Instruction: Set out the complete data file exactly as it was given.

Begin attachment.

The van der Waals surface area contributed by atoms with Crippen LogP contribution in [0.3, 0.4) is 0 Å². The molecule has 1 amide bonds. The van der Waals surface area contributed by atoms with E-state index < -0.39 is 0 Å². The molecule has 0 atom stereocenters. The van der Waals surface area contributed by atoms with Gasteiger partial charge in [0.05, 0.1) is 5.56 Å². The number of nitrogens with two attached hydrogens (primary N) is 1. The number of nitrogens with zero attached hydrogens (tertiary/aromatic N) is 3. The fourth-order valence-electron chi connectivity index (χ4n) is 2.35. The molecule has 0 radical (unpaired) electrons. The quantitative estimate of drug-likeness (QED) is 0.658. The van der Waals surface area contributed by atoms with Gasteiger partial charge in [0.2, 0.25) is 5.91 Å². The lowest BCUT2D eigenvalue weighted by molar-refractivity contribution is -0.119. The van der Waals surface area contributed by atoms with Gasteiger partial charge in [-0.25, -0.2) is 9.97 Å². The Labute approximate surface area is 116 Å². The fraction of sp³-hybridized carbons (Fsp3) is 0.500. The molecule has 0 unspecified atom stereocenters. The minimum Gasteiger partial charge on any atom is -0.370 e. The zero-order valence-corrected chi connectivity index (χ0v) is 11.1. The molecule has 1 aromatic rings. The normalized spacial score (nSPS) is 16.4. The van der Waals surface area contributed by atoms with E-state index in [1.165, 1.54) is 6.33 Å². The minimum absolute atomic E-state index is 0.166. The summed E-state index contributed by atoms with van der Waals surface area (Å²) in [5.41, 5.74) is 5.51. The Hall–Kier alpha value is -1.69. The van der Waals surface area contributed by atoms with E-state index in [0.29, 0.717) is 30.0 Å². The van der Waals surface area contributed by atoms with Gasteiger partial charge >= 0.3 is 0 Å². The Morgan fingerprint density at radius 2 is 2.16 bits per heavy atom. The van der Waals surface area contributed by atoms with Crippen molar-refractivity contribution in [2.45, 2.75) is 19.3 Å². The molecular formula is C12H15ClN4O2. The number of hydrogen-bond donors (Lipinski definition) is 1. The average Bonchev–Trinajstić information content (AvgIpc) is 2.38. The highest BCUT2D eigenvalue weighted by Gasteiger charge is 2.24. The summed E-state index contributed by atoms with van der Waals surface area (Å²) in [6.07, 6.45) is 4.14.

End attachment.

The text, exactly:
The van der Waals surface area contributed by atoms with Crippen LogP contribution in [0.3, 0.4) is 0 Å². The molecule has 1 amide bonds. The van der Waals surface area contributed by atoms with E-state index < -0.39 is 0 Å². The molecule has 0 atom stereocenters. The van der Waals surface area contributed by atoms with Gasteiger partial charge in [0.05, 0.1) is 5.56 Å². The number of nitrogens with two attached hydrogens (primary N) is 1. The number of nitrogens with zero attached hydrogens (tertiary/aromatic N) is 3. The fourth-order valence-electron chi connectivity index (χ4n) is 2.35. The molecule has 0 radical (unpaired) electrons. The quantitative estimate of drug-likeness (QED) is 0.658. The van der Waals surface area contributed by atoms with Gasteiger partial charge in [0.2, 0.25) is 5.91 Å². The lowest BCUT2D eigenvalue weighted by molar-refractivity contribution is -0.119. The van der Waals surface area contributed by atoms with Gasteiger partial charge in [-0.25, -0.2) is 9.97 Å². The Labute approximate surface area is 116 Å². The fraction of sp³-hybridized carbons (Fsp3) is 0.500. The molecule has 0 unspecified atom stereocenters. The minimum Gasteiger partial charge on any atom is -0.370 e. The zero-order valence-corrected chi connectivity index (χ0v) is 11.1. The molecule has 1 aromatic rings. The normalized spacial score (nSPS) is 16.4. The van der Waals surface area contributed by atoms with E-state index in [1.165, 1.54) is 6.33 Å². The minimum absolute atomic E-state index is 0.166. The summed E-state index contributed by atoms with van der Waals surface area (Å²) in [5.41, 5.74) is 5.51. The Hall–Kier alpha value is -1.69. The van der Waals surface area contributed by atoms with E-state index in [0.29, 0.717) is 30.0 Å². The van der Waals surface area contributed by atoms with Gasteiger partial charge >= 0.3 is 0 Å². The Morgan fingerprint density at radius 2 is 2.16 bits per heavy atom. The van der Waals surface area contributed by atoms with Crippen molar-refractivity contribution in [2.45, 2.75) is 19.3 Å². The molecular formula is C12H15ClN4O2. The number of hydrogen-bond donors (Lipinski definition) is 1. The average Bonchev–Trinajstić information content (AvgIpc) is 2.38. The highest BCUT2D eigenvalue weighted by Gasteiger charge is 2.24. The summed E-state index contributed by atoms with van der Waals surface area (Å²) in [6.07, 6.45) is 4.14.